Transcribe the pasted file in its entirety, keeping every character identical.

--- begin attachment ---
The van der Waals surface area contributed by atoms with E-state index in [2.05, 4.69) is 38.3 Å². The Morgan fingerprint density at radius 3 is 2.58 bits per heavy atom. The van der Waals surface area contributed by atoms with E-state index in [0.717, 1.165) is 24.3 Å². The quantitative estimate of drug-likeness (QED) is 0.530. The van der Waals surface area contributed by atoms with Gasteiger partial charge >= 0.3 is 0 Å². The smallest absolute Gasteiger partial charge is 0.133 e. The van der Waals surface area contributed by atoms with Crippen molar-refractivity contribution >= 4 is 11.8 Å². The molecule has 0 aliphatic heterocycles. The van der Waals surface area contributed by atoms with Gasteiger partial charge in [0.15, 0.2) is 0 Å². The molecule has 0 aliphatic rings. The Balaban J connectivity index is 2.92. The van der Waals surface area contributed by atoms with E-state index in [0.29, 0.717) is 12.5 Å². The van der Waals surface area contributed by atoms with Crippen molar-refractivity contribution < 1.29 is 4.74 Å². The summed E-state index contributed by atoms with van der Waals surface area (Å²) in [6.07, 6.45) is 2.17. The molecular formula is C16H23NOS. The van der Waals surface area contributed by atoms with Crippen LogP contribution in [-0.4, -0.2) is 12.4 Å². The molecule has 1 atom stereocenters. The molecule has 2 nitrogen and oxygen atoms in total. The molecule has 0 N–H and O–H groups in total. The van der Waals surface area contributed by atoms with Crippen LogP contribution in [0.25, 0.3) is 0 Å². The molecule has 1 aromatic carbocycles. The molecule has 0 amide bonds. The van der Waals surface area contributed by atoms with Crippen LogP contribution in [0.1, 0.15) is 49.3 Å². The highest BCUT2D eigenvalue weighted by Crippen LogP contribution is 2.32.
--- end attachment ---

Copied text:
The van der Waals surface area contributed by atoms with E-state index in [2.05, 4.69) is 38.3 Å². The Morgan fingerprint density at radius 3 is 2.58 bits per heavy atom. The van der Waals surface area contributed by atoms with E-state index in [0.717, 1.165) is 24.3 Å². The quantitative estimate of drug-likeness (QED) is 0.530. The van der Waals surface area contributed by atoms with Gasteiger partial charge >= 0.3 is 0 Å². The smallest absolute Gasteiger partial charge is 0.133 e. The van der Waals surface area contributed by atoms with Crippen molar-refractivity contribution >= 4 is 11.8 Å². The molecule has 0 aliphatic heterocycles. The van der Waals surface area contributed by atoms with Gasteiger partial charge in [0.15, 0.2) is 0 Å². The molecule has 0 aliphatic rings. The Balaban J connectivity index is 2.92. The van der Waals surface area contributed by atoms with E-state index in [0.29, 0.717) is 12.5 Å². The van der Waals surface area contributed by atoms with Crippen molar-refractivity contribution < 1.29 is 4.74 Å². The summed E-state index contributed by atoms with van der Waals surface area (Å²) in [6.07, 6.45) is 2.17. The molecular formula is C16H23NOS. The van der Waals surface area contributed by atoms with Crippen LogP contribution in [-0.4, -0.2) is 12.4 Å². The molecule has 1 atom stereocenters. The molecule has 2 nitrogen and oxygen atoms in total. The molecule has 0 N–H and O–H groups in total. The van der Waals surface area contributed by atoms with Crippen LogP contribution in [0.25, 0.3) is 0 Å². The molecule has 1 aromatic carbocycles. The molecule has 0 amide bonds. The van der Waals surface area contributed by atoms with Crippen LogP contribution in [0.1, 0.15) is 49.3 Å². The highest BCUT2D eigenvalue weighted by Crippen LogP contribution is 2.32.